PACE — When Nate Golmon decided to be a wrestler, he envisioned himself flying through the air after jumping from the turnbuckle post and delivering a flying kick to his opponent's head — just like in the World Wrestling Federation.
He was in for a surprise and so were the wrestlers he competed against. Last Wednesday, with family and friends gathered around him, Golmon signed a letter of intent to attend the University of North Carolina at Pembroke on a wrestling scholarship.
"I thought it was the coolest thing," Nate Golmon said when he found out what real wrestling was about. "It's fun to win."
Golmon wrestled in the 160-pound weight class in high school. As a junior, he placed second at State for Tate High School, a record finish for a wrestler at that school.
In his senior year, Golmon transferred to Pace High School and set a record there placing third in State. His season record this year is 55-3.
Golmon also led Pace to a district team championship and a traditional team title — the first time any school in our area has accomplished winning both championships. Golmon was also named Region One North West Florida Wrestler of the Year for 2019 by coaches and referees.
"He is a good fit with the program," Golmon's mother, Kerri said of UNCP.
Coach Reggie Allen agrees with Golmon's Mother. It was coach Allen who encouraged Golmon go to UNCP. Allen's son wrestled and graduated from Pembroke.
"I sent him a boy and he came back a man," Allen said about his son's experience at UNCP. Pembroke's head coach Othello Johnson, is a man of his word Allen said.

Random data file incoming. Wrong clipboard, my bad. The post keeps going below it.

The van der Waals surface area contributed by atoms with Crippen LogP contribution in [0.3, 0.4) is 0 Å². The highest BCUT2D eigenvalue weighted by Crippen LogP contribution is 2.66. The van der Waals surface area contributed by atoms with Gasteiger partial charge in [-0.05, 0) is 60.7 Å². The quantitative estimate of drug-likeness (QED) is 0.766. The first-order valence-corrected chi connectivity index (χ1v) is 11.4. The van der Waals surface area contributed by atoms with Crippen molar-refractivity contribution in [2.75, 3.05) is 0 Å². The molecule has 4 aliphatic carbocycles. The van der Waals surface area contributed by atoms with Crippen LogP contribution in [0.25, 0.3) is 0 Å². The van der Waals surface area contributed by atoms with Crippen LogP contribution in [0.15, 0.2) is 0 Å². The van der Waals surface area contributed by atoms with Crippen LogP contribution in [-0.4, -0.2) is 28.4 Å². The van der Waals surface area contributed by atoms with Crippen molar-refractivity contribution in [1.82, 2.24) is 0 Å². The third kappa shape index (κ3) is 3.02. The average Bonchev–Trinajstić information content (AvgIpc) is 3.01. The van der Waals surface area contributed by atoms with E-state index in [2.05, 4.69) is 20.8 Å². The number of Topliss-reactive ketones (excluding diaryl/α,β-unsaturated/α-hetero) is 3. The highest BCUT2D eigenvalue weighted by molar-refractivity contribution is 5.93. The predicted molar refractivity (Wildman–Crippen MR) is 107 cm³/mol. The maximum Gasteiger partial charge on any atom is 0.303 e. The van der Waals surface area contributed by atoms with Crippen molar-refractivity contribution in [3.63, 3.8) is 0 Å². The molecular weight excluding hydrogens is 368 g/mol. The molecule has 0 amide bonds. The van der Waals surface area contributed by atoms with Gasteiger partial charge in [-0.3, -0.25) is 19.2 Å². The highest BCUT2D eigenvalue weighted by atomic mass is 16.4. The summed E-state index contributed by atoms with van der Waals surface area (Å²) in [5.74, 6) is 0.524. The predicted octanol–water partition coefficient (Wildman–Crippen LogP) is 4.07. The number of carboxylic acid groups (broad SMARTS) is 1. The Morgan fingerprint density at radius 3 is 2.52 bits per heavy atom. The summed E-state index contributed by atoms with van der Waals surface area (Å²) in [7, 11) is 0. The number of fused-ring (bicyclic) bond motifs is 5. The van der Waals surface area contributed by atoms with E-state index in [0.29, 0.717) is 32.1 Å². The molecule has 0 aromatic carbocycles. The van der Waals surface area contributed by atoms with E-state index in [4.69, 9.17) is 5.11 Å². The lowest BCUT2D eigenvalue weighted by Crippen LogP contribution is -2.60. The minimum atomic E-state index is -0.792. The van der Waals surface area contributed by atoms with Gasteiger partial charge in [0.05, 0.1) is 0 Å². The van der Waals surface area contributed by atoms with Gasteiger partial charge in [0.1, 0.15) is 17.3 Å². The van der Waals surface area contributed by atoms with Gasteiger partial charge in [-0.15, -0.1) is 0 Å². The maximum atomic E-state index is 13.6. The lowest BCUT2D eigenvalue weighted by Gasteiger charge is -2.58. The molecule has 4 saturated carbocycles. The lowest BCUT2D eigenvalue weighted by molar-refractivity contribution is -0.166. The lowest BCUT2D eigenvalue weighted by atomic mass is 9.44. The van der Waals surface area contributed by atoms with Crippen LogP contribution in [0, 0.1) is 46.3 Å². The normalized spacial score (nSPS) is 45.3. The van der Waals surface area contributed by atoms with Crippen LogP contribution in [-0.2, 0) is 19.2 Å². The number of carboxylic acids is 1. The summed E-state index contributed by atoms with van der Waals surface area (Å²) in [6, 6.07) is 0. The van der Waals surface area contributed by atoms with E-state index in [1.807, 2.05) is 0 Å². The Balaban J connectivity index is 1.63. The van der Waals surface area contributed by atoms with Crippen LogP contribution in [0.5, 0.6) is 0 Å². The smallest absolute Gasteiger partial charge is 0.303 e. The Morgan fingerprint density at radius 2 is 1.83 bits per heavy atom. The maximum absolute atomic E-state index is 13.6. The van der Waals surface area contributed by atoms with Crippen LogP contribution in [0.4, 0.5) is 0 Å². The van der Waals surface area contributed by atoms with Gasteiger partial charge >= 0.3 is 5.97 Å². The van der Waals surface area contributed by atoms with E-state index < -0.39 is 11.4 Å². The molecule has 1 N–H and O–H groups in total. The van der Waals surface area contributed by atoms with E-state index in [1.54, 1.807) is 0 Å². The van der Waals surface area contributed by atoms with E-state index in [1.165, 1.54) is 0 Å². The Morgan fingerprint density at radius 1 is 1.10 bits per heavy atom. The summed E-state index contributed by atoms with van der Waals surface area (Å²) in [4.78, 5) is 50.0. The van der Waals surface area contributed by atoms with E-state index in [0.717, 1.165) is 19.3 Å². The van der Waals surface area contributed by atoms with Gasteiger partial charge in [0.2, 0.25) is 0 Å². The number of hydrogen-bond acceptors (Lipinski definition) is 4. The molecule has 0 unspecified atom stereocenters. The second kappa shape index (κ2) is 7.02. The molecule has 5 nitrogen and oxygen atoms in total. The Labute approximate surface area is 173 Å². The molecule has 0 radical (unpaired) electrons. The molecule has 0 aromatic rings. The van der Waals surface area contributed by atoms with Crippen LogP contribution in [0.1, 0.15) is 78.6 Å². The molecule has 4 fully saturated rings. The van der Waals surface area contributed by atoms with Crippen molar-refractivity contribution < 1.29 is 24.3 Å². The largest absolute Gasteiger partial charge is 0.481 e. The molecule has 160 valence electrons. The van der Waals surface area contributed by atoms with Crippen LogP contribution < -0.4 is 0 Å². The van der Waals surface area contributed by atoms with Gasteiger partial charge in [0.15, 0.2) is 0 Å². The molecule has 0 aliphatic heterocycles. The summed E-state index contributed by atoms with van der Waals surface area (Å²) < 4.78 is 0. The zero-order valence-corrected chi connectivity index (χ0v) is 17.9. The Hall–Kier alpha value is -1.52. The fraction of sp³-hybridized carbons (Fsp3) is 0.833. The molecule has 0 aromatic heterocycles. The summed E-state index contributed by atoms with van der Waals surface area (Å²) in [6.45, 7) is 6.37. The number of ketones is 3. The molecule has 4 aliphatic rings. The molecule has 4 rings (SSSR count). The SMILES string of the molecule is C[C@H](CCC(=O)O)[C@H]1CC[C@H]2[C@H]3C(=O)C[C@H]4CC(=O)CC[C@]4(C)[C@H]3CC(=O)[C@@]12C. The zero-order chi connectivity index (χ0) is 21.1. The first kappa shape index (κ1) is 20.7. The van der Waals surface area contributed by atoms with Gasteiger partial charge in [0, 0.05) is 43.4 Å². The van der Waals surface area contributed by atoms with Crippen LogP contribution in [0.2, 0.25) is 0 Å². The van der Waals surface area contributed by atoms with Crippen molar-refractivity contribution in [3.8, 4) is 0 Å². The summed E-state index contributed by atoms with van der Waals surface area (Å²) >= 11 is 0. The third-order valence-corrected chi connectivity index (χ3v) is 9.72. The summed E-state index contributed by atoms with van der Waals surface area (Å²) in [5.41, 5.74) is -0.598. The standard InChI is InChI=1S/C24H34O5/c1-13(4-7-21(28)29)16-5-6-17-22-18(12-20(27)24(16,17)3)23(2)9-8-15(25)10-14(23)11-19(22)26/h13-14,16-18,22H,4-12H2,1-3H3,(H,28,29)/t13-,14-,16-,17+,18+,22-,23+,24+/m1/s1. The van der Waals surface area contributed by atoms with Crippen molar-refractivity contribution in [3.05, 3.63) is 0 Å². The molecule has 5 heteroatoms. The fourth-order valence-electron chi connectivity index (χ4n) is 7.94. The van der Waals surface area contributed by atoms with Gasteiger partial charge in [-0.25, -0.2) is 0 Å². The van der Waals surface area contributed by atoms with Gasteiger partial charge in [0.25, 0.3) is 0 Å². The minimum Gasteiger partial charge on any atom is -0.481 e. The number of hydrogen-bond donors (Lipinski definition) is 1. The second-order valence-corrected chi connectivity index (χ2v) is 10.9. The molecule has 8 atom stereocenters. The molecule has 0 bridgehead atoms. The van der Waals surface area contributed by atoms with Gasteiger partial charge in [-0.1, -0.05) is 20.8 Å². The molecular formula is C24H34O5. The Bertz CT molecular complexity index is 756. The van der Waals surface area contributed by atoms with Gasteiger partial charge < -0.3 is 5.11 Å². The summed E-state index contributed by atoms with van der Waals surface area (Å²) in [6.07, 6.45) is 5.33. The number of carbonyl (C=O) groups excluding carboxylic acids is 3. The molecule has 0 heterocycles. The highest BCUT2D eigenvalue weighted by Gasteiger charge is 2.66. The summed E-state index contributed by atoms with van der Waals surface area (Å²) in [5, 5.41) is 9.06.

When Allen's son was injured and the possibility he would never wrestle again existed, Johnson called Allen and assured him his son would keep his scholarship.
"I recruited your son for the whole person," Johnson told Allen.
That kind of attitude sold Golmon to the school. He liked the fact that his coaches were interested in developing the whole person.
"The coaching staff said they cared about me becoming a better person and if I happen to become a great wrestler, well that's good, too," Golmon said.
Golmon will study education at Pembroke. He hopes to become a teacher and coach.
Golmon's 12-year-old brother Phillip is his biggest fan. Phillip Golmon was born with Dandy-Walker Syndrome that affects his learning, speech and balance. Phillip loves to watch his brother wrestle.
"He (Nate) is the most amazing big brother," Kerri said. "All he wants to do is make him (Phillip) proud."
During his signing ceremony, Golmon thanked everyone that helped him get to where he is.
"I'm just going to go there and do the best I can do," he said.